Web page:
Blog Posts: Taking Care of HR Business

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Human resource professionals, supervisors, and company executives alike face a constantly changing and evolving legal landscape. Verrill's Taking Care of HR Business blog is here to keep you up to date on the newest and most important legal developments for employers.

What’s Next: How to Respond to the National Labor Relations Board (NLRB) Current Policies Surrounding Confidentiality and Non-Disparagement Provisions

The Background: McLaren Macomb On February 21, 2023, the National Labor Relations Board (“the Board”) decided McLaren Macomb , a case where a hospital offered severance pay to eleven permanently furloughed employees in exchange for the employees agreeing to sign a severance agreement. The severance agreements contained provisions that...

Nondisclosure Provisions in Maine: Are Your Agreements Compliant?

In late 2022, a new Maine law took effect restricting the use and reach of nondisclosure provisions in Maine employment agreements. The new law, Nondisclosure Agreements in Employment , 26 M.R.S. § 599-C, is one of the most recent of similar state laws to be enacted that restrict an...

Pay Transparency Laws are on the Rise – What Employers Need to Know

Last week (November 1, 2022), New York City Local Law 59 came into effect. The law requires employers with four or more employees working in New York City (NYC) to publish salary ranges for every advertised job, promotion or transfer opportunity that could or will be performed in NYC...

More Madness: Catch Up With NCAA Happenings

While there’s no denying March Madness brings the National Collegiate Athletic Association (NCAA) considerable attention, the Association has been the subject of significant press over the last year for several hot-button employment-related issues. First, there has been ongoing discussion concerning name, image, and likeness (NIL) issues. In February 2021...

BREAKING: The Supreme Court Blocks OSHA COVID Vaccine/Testing Rule (NFIB v. OSHA) and Allows the Healthcare (Medicare/Medicaid) Vaccine Rule (Biden v. Missouri) to Take Effect

In NFIB v. OSHA , the Court focused its decision on OSHA’s emergency temporary standards which require the Secretary to show (1) “that employees are exposed to grave danger from exposure to substances or agents determined to be toxic or physically harmful or from new hazards, and (2) that...

What Does The Proposed Federal Minimum Wage Mean For My Business?

On July 22, 2021 the U.S. Department of Labor proposed a rule titled “Increasing the Minimum Wage for Federal Contractors” [1] formalizing the Biden Administration’s Executive Order 14026. The rule calls for federal contractors to pay their workers $15/hour and tipped workers $10.50/hour beginning on January 30, 2022. Both...

Employers Check Your Handbooks: New NLRB General Counsel Sets Course

On August 12, 2021 National Labor Relations Board (NLRB) General Counsel Abruzzo published her first memo setting forth the NLRB’s priorities. The memo identifies recent cases where the Board overruled past legal precedent in addition to noting several areas as requiring careful examination. One of the doctrinal shifts the...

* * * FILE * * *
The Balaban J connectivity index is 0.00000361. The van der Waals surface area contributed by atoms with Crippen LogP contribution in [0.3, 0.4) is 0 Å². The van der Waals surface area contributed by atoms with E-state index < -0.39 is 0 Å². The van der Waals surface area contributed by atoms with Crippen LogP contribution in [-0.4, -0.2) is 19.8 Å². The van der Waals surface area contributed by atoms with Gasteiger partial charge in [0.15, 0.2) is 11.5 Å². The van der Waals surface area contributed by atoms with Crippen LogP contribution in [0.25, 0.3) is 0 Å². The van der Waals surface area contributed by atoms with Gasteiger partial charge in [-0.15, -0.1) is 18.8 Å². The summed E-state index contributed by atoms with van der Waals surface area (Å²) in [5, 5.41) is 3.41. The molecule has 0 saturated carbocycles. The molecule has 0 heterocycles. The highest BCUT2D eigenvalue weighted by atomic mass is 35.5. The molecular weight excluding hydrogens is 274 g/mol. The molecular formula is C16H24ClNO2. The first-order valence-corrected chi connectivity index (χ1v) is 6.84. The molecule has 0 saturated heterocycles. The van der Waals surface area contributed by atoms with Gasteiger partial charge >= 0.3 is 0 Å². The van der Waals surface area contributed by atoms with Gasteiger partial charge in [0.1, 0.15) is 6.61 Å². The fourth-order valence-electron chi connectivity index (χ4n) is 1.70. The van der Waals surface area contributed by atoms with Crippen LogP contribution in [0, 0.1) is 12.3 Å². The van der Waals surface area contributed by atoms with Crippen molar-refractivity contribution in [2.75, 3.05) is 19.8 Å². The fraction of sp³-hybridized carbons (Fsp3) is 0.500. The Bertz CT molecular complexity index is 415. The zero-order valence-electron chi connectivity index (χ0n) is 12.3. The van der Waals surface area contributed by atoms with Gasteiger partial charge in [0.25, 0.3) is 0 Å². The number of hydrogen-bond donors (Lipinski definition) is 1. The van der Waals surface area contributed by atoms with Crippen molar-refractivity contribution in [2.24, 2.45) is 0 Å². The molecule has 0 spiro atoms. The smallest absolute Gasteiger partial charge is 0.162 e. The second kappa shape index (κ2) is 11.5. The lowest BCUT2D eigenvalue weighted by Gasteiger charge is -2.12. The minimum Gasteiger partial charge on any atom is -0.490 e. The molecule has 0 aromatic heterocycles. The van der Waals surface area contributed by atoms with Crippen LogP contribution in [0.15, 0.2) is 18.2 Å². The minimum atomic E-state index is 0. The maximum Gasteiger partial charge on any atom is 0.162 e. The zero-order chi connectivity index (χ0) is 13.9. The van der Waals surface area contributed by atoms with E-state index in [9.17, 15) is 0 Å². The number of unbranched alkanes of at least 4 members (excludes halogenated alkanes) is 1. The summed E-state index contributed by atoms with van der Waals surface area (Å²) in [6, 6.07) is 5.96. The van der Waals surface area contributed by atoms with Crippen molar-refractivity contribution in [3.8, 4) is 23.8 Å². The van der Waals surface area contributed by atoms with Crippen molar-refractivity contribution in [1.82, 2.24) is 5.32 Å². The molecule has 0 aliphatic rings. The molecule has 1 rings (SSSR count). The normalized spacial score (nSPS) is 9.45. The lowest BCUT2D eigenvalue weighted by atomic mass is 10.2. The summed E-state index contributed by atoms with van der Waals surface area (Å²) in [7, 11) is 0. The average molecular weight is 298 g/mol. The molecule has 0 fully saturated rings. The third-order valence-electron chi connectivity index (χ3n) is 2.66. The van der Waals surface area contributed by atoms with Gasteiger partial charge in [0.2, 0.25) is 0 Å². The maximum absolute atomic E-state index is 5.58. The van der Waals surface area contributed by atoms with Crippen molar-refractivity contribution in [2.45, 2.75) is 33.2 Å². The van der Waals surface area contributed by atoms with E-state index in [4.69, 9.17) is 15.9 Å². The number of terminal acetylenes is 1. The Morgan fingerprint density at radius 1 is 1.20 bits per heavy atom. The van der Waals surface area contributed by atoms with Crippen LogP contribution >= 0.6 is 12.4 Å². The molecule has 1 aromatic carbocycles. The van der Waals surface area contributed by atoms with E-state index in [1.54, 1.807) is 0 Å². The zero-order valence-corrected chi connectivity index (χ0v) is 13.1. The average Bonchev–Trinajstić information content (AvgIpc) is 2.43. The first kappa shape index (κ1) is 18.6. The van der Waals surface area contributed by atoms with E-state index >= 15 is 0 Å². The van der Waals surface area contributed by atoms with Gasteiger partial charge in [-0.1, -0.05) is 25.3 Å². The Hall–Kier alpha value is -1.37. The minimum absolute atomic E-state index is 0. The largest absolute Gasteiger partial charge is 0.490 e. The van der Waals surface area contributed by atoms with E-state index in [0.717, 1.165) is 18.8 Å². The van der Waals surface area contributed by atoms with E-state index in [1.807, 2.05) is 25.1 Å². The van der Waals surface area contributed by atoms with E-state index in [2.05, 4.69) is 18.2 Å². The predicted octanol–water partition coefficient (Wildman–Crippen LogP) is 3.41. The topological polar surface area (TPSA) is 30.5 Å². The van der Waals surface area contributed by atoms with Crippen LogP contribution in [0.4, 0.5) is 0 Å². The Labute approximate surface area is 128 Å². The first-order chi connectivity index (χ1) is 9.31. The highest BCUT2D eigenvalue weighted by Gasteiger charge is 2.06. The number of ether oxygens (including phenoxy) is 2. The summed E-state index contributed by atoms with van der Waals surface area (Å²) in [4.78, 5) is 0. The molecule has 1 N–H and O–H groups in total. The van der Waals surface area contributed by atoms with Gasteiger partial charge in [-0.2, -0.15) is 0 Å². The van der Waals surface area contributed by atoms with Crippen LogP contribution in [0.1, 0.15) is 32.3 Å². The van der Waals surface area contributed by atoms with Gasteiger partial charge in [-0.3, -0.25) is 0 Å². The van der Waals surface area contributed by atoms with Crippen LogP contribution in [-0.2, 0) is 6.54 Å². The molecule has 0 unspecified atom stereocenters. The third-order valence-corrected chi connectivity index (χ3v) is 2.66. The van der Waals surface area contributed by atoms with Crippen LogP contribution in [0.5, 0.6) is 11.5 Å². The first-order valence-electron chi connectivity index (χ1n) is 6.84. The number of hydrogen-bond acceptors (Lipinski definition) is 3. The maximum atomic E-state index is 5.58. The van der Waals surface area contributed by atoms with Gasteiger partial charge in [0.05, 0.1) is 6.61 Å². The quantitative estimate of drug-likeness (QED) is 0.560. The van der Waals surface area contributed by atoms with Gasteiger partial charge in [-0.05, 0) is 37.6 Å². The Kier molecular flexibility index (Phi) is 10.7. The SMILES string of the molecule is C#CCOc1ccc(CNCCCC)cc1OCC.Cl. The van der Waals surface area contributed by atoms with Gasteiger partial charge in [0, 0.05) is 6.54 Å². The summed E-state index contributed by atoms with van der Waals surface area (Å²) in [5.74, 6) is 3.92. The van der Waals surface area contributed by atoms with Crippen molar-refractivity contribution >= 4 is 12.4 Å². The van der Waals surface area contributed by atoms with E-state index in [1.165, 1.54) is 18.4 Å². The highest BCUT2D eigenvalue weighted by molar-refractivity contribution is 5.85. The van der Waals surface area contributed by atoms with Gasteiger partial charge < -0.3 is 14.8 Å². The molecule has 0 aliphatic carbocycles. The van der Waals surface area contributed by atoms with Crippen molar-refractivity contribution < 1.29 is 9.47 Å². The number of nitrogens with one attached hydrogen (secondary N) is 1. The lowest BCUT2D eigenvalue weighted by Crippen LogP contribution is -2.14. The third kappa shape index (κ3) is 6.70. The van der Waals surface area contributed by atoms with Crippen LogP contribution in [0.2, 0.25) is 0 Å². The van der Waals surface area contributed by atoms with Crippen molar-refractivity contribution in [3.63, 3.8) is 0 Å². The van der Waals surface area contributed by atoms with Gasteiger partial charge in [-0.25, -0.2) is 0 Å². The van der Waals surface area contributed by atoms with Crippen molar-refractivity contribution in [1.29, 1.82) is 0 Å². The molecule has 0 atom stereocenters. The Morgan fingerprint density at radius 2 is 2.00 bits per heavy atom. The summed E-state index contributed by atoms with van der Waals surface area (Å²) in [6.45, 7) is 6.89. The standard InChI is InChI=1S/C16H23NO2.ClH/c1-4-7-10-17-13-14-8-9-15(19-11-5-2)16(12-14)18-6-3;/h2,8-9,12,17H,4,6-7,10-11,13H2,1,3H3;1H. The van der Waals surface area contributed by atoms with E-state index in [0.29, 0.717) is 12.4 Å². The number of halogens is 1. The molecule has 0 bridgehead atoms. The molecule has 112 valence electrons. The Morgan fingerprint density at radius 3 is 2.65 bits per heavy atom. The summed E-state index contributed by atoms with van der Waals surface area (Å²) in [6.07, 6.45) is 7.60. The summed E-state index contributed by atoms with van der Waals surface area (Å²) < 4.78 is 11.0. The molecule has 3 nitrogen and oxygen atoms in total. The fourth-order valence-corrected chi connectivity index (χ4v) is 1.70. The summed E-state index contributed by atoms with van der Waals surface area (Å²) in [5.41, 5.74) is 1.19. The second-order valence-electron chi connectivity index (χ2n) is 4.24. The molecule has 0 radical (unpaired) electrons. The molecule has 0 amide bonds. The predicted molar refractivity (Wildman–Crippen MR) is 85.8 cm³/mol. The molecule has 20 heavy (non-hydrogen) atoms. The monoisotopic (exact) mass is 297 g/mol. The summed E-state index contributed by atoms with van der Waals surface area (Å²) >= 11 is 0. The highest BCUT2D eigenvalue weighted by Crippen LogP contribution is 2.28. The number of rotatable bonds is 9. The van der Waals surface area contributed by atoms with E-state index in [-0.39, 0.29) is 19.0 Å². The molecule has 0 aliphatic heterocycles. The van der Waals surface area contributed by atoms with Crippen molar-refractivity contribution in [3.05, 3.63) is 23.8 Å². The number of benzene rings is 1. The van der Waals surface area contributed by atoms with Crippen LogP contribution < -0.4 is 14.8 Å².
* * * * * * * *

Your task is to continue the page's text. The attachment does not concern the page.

Connecticut Employers Take Note – Cease Seeking Past Pay Information

Big changes are coming to Connecticut employers and with it, many organizational hiring practices with the passage of HB Number 6380. HB Number 6380 limits the disclosure of wage information from past positions. Currently, Connecticut employers are prohibited from asking (or directing a third party to ask) about an...

This Week's Show: COVID-19 and Return to Work

On Saturday, July 10, Tawny interviewed Emily Waddell, Associate Attorney in Verrill's Employment & Labor Group, for this segment of HR Power Hour. For this episode, Tawny and Emily discuss returning to work and COVID-19. Emily provides tailored legal solutions to support her client’s human capital and organizational objectives...

NLRB General Counsel Says “Rat’s It”: Scabby the Rat Here to Stay

Who is Scabby? Scabby is an inflatable rat, sometimes installed by unions at protests and on picket lines. Scabby has been around since the late 1980s and is a well-known symbol to passersby of an ongoing labor dispute. At the beginning of February, the General Counsel of the National...

What Does the COVID-19 Vaccine Mean for My Business?

With the first inoculations of the COVID-19 vaccine making headlines over the past few weeks, employers are starting to plan for the impact this will have on their businesses. The development of a vaccine inspires hope that a return to normalcy (and for some workers – a return to...

DOT Service Animal Final Rule: No More Service Snakes on Planes

Those dreaming of taking to the skies next year with scaled, feathered, or furry friends may want to take a look at the recent DOT Service Animal Final Rule before making travel plans. In an employment setting, there is no federal law that specifically restricts the type of service...
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